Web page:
We acknowledged the problem of uneven teaching in the Church in Part One of this post which results in a disparaged understanding of giving. Furthermore, it makes the act and action of tithing more difficult and unnecessarily complex than it has to be. Unfortunately, there is little written from a Lutheran perspective that specifically addresses not just the need for, but also the specific blessing of percentage giving as it pertains to the Christian life. So, let us take a moment and review the recent research on the financial concept of giving, gifts, altruism, and the realities of the social pressures of giving. It needs to be stated, though, that one of the goals for this segment is to avoid arguments based on emotion. Much of what I have reviewed and looked at in terms of giving and specifically tithing came down to how the author just did not feel right about it; either tithing or not. This is a look at actual data and arguments based on research to take a more scholarly look at both arguments.
If the problem were not clear enough, current literature easily bears out why giving is so important simply from a purely financial point of view. A practical example from a hypothetical church budget reveals a portion of the issue from simply a pragmatic standpoint. In a recent report from April of 2020, the Barna Group stated:
Financial Giving Continues to Trend Lower Than Normal In-Person Giving
For all the signs of optimism about well-being, attendance, or recovery in the Church, it is impossible to deny how the financial toll of the pandemic is extending to worship communities. This weekend, two-thirds of pastors (64%) reported that monetary giving is down, 28 percent significantly and 36 percent slightly. While roughly a quarter (23%) claims giving has stayed the same, 13 percent has indicated an increase (4% significantly, 9% slightly).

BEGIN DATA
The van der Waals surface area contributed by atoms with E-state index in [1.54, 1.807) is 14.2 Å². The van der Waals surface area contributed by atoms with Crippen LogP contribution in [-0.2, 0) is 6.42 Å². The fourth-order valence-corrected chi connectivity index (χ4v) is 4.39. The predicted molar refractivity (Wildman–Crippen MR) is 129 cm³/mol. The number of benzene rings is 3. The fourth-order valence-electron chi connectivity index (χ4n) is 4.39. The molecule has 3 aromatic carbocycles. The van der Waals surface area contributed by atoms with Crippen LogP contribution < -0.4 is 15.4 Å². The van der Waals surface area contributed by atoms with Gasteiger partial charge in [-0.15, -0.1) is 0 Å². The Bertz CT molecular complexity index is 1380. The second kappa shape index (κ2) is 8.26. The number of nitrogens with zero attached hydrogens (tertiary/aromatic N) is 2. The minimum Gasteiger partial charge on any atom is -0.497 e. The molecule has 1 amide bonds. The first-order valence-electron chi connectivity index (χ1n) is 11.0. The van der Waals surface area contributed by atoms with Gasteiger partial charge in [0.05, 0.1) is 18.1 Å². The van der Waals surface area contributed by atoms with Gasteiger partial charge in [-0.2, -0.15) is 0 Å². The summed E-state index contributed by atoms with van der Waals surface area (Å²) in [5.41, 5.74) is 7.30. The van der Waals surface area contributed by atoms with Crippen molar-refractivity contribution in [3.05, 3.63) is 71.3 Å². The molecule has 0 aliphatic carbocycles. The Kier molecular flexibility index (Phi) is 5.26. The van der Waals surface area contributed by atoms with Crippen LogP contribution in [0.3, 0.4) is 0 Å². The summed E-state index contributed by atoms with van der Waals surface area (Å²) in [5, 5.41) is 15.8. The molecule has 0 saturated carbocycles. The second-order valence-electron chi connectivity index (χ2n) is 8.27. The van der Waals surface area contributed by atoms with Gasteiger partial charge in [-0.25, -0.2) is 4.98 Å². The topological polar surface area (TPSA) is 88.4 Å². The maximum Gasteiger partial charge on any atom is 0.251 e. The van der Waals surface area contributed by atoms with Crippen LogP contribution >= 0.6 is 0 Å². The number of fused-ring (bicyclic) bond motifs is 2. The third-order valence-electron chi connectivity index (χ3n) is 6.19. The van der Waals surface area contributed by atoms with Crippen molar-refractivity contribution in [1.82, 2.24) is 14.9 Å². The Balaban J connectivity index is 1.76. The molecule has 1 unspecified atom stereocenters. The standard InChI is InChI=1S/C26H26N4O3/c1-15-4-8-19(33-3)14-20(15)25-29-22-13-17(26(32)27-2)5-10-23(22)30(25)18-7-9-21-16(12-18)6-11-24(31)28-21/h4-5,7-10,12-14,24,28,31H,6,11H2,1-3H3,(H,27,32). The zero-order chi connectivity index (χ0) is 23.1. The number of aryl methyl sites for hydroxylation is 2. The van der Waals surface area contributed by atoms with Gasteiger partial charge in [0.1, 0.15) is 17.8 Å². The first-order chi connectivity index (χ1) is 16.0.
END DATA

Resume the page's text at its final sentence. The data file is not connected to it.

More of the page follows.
This does not seem like much of a problem when you consider that most Christians who give do so at an average of 2-3% of their income to their worship community. These numbers are shockingly low. This is especially true when you consider a hypothetical church budget based on real income statistics from my area. The median income in Kingman, AZ is $49,000. Using the range of 2-3%, the average giving from a household will be between $980 – $1470. From a practical standpoint, if the church budget is around $130,000 and you have fifty giving units each generously giving $1500 per year, the total giving will be $75,000. This means the average small to medium size congregation in this area will miss their budget by more than $50,000 without some serious financial help from either a loan, trusts, outside income, a big giver or three, or some other financial scheme.
For the sake of argument, if even half of those giving units tithed (10%) on their income, twenty-five units would be giving $4,900 per year for a total of $122,500. While this is still short of the proposed budget, if you consider the other half of the congregation gives $37,500, we now have a doable financial plan at $160,000 with plenty of room to spare for a party to celebrate their financial freedom as a congregation (a guy can dream).
If we go back to the original data from the Barna Group, that 64% of pastors report giving is down either slightly or significantly, the financial results alone for regional churches are devastating. This does not even take into consideration the spiritual loss being experienced by an overwhelming number of Christians who fail to experience the blessings of biblical generosity.
To continue to create the foundation for teaching giving, we will need to explore more deeply giving in general. What is a gift? When is a gift really a gift or when is it something we have been coerced or cajoled into handing over? We know people will give in to the expectation or hope they get something out of it. People will also give in the expectation or hope that the gift does something for someone else. Furthermore, some people will give just because someone asks. We also need to define some terms like the concept of a “gift” and how it affects people and the related concept of altruism, which can be considered as the belief in or practice of disinterested and selfless concern for the well-being of others.
Check out more of this discussion on RINGSIDE PREACHERS PODCAST with Tim Barkett “Sex and Money”: https://radiopublic.com/ringside-preachers-G7q39E/s1!4ce8c